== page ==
All of which is why Raimondo concludes with a sober but accurate reminder:

What this means is that we are going to have to live with this – the probability of future horrific attacks equal to if not worse than the Orlando incident – for the indefinite future. This is the new normal, and it will persist regardless of how many Muslim countries we level to the ground and no matter how high we build our walls. And it is sheer fantasy to imagine otherwise.
No, Gun Control Is Not The Answer
Obama appears to be pushing gun control as his proposed solution in response to this tragedy. This makes sense for him politically because then he doesn't have to acknowledge that the ongoing bombing in the Middle East, miraculously, doesn't seem to have worked. Meanwhile, if he blames it on gun control, he can implicitly blame Republican obstruction as the root evil. Frankly, this is good news. Expanding the War on Terror and expanding gun control are both terrible ideas. But the first idea would face almost no opposition while the second policy is likely to be dead on arrival in Congress. Whatever Obama's motives, this is a preferable outcome.

But this should not be confused with suggesting stronger gun control would be a real solution. And to make that case we recommend a new article out at FEE. The author, Daniel Mitchell, notes that this is another mass shooting in a long line that occurred in a gun-free zone since firearms are not allowed in alcohol-serving establishments in Florida.

It's an old argument, but a decidedly logical one. If you disarm law-abiding citizens, you just ensure that when someone tries to cause harm, no one has the means to stop them.

Incidentally, I was reminded of this argument in a general way when I flew home over the weekend. We had a corkscrew wine-opener in one of our carry-on bags, and it was confiscated as a potential weapon during the X-ray process. It was a minor inconvenience for us--the tool probably cost all of $9. But it was also amazing because it meant that the TSA believed the dull one-inch blade that comes on a corkscrew was now a lethal threat on the airplane. If somebody threatened you with a corkscrew in virtually any other context, you probably would just laugh, since almost anything else you could randomly grab would be equally effective as a weapon. But on a commercial airline, after law-abiding citizens have been systematically deprived of any means of self-defense, the one person with bad intentions that manages to sneak any weapon past security, becomes a mortal threat to everyone else.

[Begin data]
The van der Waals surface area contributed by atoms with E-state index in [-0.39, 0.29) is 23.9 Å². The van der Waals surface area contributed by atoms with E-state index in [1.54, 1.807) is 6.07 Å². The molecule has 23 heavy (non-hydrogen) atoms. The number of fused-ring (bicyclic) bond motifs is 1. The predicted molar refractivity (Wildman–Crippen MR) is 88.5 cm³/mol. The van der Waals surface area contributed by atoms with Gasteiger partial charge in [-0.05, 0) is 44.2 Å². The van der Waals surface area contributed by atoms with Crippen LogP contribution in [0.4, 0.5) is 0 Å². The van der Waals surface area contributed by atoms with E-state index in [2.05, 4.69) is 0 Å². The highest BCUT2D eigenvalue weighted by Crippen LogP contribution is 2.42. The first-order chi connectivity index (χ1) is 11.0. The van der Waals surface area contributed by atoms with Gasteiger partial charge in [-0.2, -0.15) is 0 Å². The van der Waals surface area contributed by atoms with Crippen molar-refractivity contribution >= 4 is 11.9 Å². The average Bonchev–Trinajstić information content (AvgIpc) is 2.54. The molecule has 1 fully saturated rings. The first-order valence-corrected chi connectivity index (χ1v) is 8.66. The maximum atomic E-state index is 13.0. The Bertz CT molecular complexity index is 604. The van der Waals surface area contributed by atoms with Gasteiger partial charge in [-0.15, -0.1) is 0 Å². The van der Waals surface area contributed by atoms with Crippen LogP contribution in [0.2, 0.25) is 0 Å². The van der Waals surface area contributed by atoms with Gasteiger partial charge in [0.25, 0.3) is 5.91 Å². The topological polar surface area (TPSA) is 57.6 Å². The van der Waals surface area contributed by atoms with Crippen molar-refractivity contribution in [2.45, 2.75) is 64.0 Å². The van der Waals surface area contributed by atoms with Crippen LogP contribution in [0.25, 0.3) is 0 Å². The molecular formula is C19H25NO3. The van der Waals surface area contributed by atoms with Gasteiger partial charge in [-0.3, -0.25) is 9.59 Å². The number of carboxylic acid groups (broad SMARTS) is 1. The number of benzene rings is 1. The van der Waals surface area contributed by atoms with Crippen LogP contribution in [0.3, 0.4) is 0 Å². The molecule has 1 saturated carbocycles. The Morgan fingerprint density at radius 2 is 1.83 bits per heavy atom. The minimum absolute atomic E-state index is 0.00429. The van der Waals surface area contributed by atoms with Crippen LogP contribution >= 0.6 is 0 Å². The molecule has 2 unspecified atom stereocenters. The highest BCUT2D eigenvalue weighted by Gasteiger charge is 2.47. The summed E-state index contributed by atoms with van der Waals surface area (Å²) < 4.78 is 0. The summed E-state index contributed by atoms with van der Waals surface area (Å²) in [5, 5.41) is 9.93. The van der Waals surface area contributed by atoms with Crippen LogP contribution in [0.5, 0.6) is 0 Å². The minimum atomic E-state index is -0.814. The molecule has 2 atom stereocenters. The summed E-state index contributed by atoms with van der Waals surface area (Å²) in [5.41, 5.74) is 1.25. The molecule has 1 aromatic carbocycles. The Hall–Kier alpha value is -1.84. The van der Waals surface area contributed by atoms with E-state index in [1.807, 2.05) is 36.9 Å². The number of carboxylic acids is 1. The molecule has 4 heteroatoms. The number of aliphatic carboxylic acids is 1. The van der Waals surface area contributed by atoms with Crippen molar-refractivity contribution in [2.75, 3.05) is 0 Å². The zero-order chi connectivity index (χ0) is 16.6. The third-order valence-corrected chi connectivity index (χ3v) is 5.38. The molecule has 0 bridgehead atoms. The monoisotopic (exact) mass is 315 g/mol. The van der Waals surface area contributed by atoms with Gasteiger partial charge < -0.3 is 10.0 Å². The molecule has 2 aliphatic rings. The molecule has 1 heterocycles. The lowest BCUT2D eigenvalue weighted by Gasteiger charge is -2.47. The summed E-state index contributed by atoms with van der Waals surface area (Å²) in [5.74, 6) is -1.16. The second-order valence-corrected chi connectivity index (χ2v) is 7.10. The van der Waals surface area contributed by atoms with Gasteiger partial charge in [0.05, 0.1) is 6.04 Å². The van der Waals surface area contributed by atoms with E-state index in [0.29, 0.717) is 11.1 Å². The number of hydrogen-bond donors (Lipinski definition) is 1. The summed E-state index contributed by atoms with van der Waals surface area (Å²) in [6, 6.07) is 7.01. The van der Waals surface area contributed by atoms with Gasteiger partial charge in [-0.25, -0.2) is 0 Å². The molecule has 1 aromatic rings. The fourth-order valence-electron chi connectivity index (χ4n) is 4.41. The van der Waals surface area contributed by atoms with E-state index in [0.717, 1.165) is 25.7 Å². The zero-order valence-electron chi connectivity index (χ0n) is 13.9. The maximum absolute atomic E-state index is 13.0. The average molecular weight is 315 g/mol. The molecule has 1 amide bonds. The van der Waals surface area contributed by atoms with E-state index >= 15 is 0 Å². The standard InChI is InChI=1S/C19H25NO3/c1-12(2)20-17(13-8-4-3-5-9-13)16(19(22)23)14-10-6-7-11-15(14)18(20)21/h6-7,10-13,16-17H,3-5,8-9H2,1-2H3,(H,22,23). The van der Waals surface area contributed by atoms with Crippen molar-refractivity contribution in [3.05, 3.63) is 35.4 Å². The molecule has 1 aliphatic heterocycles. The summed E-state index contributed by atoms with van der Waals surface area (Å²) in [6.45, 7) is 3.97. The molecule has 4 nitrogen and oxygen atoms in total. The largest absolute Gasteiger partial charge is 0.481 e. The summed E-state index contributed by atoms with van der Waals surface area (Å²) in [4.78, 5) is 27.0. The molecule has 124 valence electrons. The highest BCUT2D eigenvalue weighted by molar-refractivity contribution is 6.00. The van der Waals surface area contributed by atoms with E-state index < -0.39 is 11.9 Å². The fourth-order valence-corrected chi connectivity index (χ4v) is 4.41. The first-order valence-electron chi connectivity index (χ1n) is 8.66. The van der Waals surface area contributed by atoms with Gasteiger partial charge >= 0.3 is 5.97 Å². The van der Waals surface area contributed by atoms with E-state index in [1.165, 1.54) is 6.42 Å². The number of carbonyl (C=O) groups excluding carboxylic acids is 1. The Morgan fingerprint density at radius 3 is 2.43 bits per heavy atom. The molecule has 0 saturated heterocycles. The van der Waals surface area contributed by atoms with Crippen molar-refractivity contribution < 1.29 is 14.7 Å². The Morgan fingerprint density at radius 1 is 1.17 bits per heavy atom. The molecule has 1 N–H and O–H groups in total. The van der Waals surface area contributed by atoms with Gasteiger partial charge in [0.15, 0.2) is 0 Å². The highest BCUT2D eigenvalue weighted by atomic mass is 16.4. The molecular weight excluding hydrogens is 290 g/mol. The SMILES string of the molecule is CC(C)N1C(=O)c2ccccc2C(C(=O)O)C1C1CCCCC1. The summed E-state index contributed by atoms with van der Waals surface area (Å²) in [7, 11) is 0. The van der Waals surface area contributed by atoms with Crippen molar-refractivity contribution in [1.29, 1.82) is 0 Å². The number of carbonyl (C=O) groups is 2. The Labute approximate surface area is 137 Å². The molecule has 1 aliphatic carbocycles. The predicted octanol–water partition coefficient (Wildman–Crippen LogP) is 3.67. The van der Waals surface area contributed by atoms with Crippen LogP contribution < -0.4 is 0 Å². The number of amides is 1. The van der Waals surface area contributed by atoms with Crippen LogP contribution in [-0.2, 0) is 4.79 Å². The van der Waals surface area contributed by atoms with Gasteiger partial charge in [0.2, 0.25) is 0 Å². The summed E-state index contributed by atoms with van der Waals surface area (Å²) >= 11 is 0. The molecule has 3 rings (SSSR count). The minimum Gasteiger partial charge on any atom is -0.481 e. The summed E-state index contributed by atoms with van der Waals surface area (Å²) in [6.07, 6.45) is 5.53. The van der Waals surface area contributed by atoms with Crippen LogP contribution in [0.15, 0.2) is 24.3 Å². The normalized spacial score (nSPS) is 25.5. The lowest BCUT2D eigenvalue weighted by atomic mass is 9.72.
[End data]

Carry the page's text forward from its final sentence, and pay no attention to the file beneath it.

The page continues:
The same dynamic is at work with gun control regulation, except it might actually be worse. In an airport, there's a major security effort trying to prevent bad people from getting weapons on--it's at least conceivable this could work. When you extend that principle to society at large, it becomes impossible. The left understands that banning marijuana didn't stop people from accessing and using marijuana. Why would banning assault rifles work any differently?

Ultimately, there's only one gun control policy that would work: uninvent guns. But since we can't do that, it stands to reason that we shouldn't only want bad people to be armed.

In the wake of a political tragedy, there is always a big demand to "do something". But, it goes without saying that that "something" needs to have at least a chance of improving the situation. When it comes to mass shootings, expanding gun control or the War on Terror are still nonstarters. So you can still think of the victims and offer condolences or prayers; just don't advocate policies that are likely to create more victims in the future, in America or elsewhere.